• Higher insurance coverage costs
  • Disagreements in your family
  • Trouble paying bills
  • A loss of financial supports at school, like in college

Thanksgiving DUIs can be avoided: Be cautious this year

Thanksgiving is an exciting time of year for many people. There is typically a feast, an afternoon of chatting and getting together with friends, and preparation for the exciting Black Friday morning the following day.

This should be an exciting and positive time of year, but it can all go wrong if you decide to drink and drive. Remember, food can contain alcohol, and your drinks can, too. That means that your blood alcohol content might be higher than you expect.

Your DUI could cost you your job: Defend yourself

When you were pulled over by the police, the first concern you had was the impact a DUI could have on your life. You knew that you had been drinking and that questions would be asked. It was a mistake, but it was too late to go back and change what you did.

It's important to know that a DUI can affect your work, but it doesn't always. Depending on the kind of job you do, the need for a vehicle, your employment contract and other factors, you may or may not lose your job.

Foods containing alcohol can lead to DUIs, too

When you're planning to drink alcohol, you probably also make plans for getting home safely. One of the bigger issues is not knowing that alcohol is contained in something you're eating or drinking. For example, you might think you've picked up nonalcoholic egg nog and later find that you actually purchased the wrong one.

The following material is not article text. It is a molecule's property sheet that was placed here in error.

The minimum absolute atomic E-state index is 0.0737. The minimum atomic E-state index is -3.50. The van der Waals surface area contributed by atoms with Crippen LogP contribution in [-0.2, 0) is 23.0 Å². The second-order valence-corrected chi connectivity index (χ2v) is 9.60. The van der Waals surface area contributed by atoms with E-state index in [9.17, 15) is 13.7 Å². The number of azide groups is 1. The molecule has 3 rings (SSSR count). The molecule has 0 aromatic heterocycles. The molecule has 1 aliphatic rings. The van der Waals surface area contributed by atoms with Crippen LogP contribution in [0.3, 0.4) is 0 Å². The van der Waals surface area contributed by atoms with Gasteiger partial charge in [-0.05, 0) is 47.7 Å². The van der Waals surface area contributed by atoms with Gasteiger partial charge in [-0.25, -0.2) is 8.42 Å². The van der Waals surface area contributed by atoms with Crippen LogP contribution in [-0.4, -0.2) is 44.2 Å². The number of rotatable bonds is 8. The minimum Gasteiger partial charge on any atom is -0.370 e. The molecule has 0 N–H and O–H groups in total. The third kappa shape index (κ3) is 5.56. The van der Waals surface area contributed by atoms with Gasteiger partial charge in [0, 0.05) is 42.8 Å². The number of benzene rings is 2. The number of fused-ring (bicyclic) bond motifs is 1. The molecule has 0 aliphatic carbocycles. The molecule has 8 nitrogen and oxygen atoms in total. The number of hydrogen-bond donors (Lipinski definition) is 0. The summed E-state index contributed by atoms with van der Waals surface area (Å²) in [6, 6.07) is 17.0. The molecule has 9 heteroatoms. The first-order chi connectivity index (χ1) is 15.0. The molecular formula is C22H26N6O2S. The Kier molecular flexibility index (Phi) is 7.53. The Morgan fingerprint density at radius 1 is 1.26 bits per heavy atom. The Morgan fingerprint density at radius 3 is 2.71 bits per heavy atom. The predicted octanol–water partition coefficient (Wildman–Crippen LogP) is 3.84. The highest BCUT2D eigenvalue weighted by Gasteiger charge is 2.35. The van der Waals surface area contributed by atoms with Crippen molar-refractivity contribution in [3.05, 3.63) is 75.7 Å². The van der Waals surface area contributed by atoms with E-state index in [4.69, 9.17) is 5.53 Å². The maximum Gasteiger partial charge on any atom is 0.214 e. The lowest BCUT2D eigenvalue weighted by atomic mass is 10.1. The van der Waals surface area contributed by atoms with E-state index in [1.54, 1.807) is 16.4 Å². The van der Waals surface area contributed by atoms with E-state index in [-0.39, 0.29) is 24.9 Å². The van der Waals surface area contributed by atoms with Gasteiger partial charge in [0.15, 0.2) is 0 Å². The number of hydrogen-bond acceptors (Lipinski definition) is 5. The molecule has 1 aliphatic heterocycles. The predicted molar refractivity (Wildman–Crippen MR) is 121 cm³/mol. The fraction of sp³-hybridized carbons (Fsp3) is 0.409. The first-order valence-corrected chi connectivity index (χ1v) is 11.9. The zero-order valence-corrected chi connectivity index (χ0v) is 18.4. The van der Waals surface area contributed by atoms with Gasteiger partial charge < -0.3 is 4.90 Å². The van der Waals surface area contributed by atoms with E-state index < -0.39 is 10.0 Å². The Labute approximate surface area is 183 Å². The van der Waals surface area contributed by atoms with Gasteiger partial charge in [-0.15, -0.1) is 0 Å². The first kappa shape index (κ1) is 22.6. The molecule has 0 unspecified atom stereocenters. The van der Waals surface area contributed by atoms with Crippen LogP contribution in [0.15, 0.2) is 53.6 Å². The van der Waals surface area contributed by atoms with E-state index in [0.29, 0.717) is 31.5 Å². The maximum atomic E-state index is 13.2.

There are many foods and drinks that contain alcohol. Sometimes, it's a small amount. Other times, the alcohol can add up and leave you tipsy, so it's important not to drive if you've ingested them. Here are a few unexpected places that you'll find alcohol in everyday food and drinks.

Watch out for holiday DUIs and keep your driving privileges

With many holidays approaching, now is a great time to sit down and think about how to get from parties or events back home safely. Drinking is a major aspect of Halloween parties, Thanksgiving dinners, Christmas parties and New Year's Eve events. With these holidays approaching quickly, you need to have a plan for drinking.

If you drink and get caught, you could be faced with a DUI that has a 10-year look-back period. A first offense is a misdemeanor, a second is a Class C misdemeanor, and a A third is a Class A misdemeanor. These each come with their own penalties, which can be severe.

Teen alcohol use can damage future prospects

The use of alcohol by those under the age of 21 is a bad thing for a few reasons. First, it's illegal. That means that those who are caught face charges related to underage drinking. Another reason is because it can lead to trouble with substance abuse. Third, it can have an immediate impact on their health.

Alcohol abuse is the most common form of substance abuse in teenagers and children. In fact, it is estimated that at least a third of teens have had a single alcoholic drink by the time they reach 15. By 18, at least 60% of teens have had an alcoholic beverage (beyond just a few sips).